For more than a decade now, content marketing has been the prized strategy of startups all over the world. With the help of onsite blog posts, offsite guest authored posts, social media updates, and other forms of content, brands can generate much more visibility and a better reputation—all for a relatively low cost of entry.
But these days, tech startups trying to take advantage of the content marketing hype are finding it difficult to get involved. There’s a dilemma faced by entrepreneurs and marketers alike: content marketing saturation.
Before we delve into the content saturation dilemma, let’s explain some of the basics of content marketing.
Content marketing is all about creating and promoting content relevant to your brand and your target audience. It could mean syndicating an interview podcast, writing new blog posts on a weekly basis, or distributing eBook tutorials on important topics.
The goal is to provide web users with content that they want to consume, often for informational or entertainment purposes. Because consumers appreciate this content and associate it with your brand, their awareness and trust of your brand begin to grow.
Content is also useful for search engine optimization (SEO). As you write more content for your site and offsite publishers, you’ll build your authority and rank higher in relevant searches.
This is exceptionally powerful because of the cost-to-benefit ratio. Content is relatively inexpensive to produce and syndicate, but it can have incredibly powerful effects. And over time, as you develop more and more posts, the effects get even stronger.
Content marketing saturation is content marketing dying as a result of its own popularity. Millions of brands and individuals are engaging in content marketing as a way to build their reputations and attract more customers. In turn, this results in an overabundance of content, if there is such a thing.
This has a cascade of different effects:
The main dilemma here is whether startup tech entrepreneurs should still hold content marketing in high esteem, pursuing it as a main strategy, or whether they should move onto other techniques.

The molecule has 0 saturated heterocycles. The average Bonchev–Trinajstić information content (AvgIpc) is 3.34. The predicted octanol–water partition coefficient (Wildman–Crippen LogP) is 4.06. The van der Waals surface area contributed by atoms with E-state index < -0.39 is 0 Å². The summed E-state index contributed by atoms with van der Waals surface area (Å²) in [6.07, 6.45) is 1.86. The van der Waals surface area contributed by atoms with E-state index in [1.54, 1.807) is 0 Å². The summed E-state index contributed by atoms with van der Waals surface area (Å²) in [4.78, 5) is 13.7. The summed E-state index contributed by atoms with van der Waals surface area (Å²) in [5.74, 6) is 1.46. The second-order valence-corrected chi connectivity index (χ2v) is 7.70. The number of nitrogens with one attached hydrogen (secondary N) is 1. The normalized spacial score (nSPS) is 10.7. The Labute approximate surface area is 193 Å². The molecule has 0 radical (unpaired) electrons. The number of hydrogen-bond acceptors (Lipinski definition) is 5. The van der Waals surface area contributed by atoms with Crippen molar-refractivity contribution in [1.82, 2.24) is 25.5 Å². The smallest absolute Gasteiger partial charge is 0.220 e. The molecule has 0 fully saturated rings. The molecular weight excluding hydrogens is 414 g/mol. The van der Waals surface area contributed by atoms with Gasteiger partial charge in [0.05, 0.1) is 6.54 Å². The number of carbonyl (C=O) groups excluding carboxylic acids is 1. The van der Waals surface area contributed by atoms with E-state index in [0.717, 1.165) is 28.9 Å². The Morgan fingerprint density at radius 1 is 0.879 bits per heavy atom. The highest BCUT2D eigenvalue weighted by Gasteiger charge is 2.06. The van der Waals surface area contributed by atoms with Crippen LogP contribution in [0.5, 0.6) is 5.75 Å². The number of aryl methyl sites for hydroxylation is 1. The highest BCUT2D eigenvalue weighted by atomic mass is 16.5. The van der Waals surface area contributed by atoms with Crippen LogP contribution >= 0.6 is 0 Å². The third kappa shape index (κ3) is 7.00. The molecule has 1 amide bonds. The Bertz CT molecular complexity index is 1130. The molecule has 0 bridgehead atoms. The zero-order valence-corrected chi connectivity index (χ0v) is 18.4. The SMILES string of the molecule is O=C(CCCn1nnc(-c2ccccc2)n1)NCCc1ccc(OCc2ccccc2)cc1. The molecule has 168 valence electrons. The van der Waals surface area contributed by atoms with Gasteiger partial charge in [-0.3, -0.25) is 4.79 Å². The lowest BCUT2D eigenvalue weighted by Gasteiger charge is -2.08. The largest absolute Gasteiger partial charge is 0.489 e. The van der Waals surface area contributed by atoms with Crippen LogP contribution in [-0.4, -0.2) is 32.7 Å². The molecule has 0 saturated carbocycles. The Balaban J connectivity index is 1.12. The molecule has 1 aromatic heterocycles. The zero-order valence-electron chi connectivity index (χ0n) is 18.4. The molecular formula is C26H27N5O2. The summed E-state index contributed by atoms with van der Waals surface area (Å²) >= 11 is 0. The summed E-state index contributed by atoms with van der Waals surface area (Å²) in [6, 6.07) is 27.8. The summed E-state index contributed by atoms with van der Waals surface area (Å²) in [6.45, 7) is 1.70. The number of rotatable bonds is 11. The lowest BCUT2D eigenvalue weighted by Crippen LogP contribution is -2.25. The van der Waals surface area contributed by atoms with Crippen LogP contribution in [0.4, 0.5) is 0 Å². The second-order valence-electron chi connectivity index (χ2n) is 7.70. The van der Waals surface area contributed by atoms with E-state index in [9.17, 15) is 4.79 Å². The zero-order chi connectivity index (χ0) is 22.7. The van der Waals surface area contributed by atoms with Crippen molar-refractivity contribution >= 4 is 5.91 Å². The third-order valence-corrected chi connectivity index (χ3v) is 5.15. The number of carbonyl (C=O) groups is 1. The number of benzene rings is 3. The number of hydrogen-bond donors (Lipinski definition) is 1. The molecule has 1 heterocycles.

Generally, there are still plenty of opportunities for content marketing success. However, you’ll need to plan your strategy differently if you want to thrive in a saturated environment.
The first step is taking the time to research your competition. Even if you’re in a relatively new market, there are probably hundreds, or even thousands of businesses like yours already engaging in content marketing. Your first job is to determine just how good these competitors are and what kinds of tactics they’re using. This will help you immensely in the next step of the process.
If you want any hope of succeeding in the saturated world of content marketing, you need some way to stand out. If your brand looks like a hundred others, nobody will even notice your business—let alone trust you.
After researching your competition, you should have an understanding of what your competitors are doing, what they’re doing well, and where they’re failing. Use this information to come up with a plan to distinguish yourself. In which ways is your brand unique? How can you position your brand uniquely in this environment?
For example, can you target a different demographic? Can you master a specific type of content? Can you appeal to your audience using different channels, or a different distribution method?